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COVID 19: A Story of “Adapt. Improvise. Overcome.”

By: Teng Xin Yi Editor: Akshat Daga


This article will look at the long-term impact of COVID-19 around the world by exploring how the global pandemic is reshaping supply chains, what businesses can do to thrive in this crisis, and as a society, what are our reflections on COVID-19.


Half a year down the reporting of the first case of COVID-19, there has been an outbreak of an unprecedented level: the global pandemic has caught the world off-guard, strained every resource we have, and aggravated scarcity to an unparalleled extent. As a matter of fact, this strain has threatened every system known to man and sent the markets into a frenzy of restructure, and hopefully, rejuvenation.

1. Global Supply Chain

It is evidently clear that global supply chains of food, commodities, goods and manpower have been severely disturbed. The World Trade Organisation (WTO) estimated recently that global trade could plunge by a third this year due to the COVID-19 pandemic. The crisis has presented itself as an excellent opportunity for us to examine the deficiencies in our existing global supply chain, laying bare the inherent risks of reliance on inventory and single-sourcing models driven exclusively by cost control (World Economic Forum, 2020).

It is understandable that in times of crises, governments have a primary duty to safeguard the welfare of their own citizens before they can afford to help those beyond their boundaries. This was best illustrated by the spat on social media, involving the “cryptic response” of Ho Ching, Singapore’s First Lady, allegedly over Taiwanese mask donation after a decision by the Taiwanese authorities to impose a month-long halt on exports of medical-grade face masks. German officials also accused the United States of “modern piracy” after Berlin-bound masks were diverted to the US. However, these two countries were not alone.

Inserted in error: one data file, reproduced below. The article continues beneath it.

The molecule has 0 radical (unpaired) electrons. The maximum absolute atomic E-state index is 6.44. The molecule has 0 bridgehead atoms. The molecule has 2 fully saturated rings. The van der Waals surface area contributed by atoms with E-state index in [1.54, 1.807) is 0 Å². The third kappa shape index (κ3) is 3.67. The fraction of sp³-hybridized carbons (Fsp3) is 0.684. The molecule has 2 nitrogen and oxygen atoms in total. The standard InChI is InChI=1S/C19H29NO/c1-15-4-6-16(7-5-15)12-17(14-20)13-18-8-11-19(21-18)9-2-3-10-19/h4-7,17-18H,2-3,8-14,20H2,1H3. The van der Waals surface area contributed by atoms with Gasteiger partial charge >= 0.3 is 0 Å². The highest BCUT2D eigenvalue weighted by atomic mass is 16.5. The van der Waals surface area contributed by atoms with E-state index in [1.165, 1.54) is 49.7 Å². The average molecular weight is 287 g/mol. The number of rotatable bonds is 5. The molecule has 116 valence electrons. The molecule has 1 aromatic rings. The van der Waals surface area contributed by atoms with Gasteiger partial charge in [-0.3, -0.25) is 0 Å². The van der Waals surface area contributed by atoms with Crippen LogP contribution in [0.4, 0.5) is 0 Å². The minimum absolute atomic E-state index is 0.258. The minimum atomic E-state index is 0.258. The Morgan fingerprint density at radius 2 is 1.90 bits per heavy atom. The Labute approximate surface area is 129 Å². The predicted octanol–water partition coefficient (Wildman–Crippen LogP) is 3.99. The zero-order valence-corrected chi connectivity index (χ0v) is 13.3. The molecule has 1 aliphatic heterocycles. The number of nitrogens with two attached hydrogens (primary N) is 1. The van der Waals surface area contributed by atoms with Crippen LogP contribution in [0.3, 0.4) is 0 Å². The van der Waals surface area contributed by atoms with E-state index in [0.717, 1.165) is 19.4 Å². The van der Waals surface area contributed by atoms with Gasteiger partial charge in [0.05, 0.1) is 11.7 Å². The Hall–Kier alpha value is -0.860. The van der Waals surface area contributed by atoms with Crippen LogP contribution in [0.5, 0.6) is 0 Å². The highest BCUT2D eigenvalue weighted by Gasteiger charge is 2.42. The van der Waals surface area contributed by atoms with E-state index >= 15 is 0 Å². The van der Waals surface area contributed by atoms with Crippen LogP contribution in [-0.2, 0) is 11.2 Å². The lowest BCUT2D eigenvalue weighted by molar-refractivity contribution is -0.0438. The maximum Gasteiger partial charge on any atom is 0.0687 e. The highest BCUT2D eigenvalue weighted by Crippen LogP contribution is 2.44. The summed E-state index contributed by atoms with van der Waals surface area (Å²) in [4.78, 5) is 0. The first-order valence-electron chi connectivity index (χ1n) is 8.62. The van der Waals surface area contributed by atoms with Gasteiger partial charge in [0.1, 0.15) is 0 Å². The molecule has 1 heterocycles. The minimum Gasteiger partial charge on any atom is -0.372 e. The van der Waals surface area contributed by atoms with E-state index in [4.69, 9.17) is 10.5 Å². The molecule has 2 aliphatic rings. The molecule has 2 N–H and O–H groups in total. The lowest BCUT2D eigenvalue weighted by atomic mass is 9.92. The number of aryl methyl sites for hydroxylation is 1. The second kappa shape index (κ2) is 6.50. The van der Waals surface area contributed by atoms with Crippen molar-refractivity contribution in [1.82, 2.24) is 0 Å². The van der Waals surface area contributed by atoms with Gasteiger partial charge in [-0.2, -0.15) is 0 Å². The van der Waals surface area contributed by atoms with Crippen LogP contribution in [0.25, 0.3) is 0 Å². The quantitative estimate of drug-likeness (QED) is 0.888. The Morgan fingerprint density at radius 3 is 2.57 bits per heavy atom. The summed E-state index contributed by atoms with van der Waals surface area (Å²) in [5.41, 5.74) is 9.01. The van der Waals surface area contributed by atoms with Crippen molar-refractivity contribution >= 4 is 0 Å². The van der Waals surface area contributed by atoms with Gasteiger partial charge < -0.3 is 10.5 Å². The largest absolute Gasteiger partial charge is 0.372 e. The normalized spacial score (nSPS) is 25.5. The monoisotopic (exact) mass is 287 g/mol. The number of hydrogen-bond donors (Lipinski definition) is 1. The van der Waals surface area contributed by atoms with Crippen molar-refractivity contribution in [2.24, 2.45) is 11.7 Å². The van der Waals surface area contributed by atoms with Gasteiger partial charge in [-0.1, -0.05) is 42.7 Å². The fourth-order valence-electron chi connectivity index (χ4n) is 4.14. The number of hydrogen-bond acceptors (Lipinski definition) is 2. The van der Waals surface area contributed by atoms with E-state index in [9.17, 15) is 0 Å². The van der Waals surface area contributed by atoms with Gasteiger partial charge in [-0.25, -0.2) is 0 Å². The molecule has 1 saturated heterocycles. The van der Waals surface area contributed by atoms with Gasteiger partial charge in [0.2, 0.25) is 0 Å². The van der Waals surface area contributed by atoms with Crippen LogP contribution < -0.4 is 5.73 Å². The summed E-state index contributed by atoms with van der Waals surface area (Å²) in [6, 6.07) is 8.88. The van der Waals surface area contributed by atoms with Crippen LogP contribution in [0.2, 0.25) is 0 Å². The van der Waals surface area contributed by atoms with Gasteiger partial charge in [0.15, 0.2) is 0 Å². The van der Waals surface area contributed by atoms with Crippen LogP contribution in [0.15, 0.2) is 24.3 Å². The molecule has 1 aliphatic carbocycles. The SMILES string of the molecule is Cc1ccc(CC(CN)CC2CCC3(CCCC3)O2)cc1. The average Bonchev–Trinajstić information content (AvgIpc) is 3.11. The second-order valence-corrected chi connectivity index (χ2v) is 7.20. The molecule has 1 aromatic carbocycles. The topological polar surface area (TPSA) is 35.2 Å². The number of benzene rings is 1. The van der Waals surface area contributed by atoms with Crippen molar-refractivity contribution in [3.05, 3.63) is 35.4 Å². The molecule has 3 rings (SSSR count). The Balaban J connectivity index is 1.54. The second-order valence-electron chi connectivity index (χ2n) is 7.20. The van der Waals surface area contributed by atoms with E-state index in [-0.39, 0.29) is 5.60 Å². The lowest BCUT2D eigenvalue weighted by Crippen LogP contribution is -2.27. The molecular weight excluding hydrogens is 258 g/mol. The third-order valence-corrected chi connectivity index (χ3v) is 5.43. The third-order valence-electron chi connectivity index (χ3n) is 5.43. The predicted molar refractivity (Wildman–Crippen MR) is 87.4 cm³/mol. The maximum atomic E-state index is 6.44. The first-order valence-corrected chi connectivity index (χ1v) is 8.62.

WTO revealed that eighty countries have banned or limited the export of face masks, protective gear, gloves and other goods to mitigate shortages since the COVID-19 outbreak began. This is especially worrying given global exports of COVID-19 related goods are concentrated in a few countries: over 86% of global exports are from just 20 countries (Baker McKenzie, 2020).

These measures, intended to offset domestic shortages in these exporting countries, are raising global prices as demand for such products surges. The pressure on the healthcare industry is not too different from what some other industries are facing, with demand surpassing supply. Citizens emptied supermarket shelves worldwide, hoarding food, toilet paper and cleaning supplies. Measures to control or mitigate COVID19 outbreaks are disrupting global food supply chains as well. Border restrictions and lockdowns are slowing harvests in some parts of the world, leaving millions of seasonal workers unemployed, while also obstructing transport of food to markets, especially for labor-intensive industries. As a result, many people in urban regions now struggle to access fresh fruits and vegetables, dairy, meat and fish (World Relief Web, 2020).

Managing limited resources to create optimum output has always been paramount to what governments, businesses and the social sector do — success is determined by how skillfully they manage this chronic challenge. Yet in this time of acute scarcity, how do we ensure we all get what we need when it seems like there is not enough to go around? How do we ensure we will not be faced with these vulnerabilities in the future?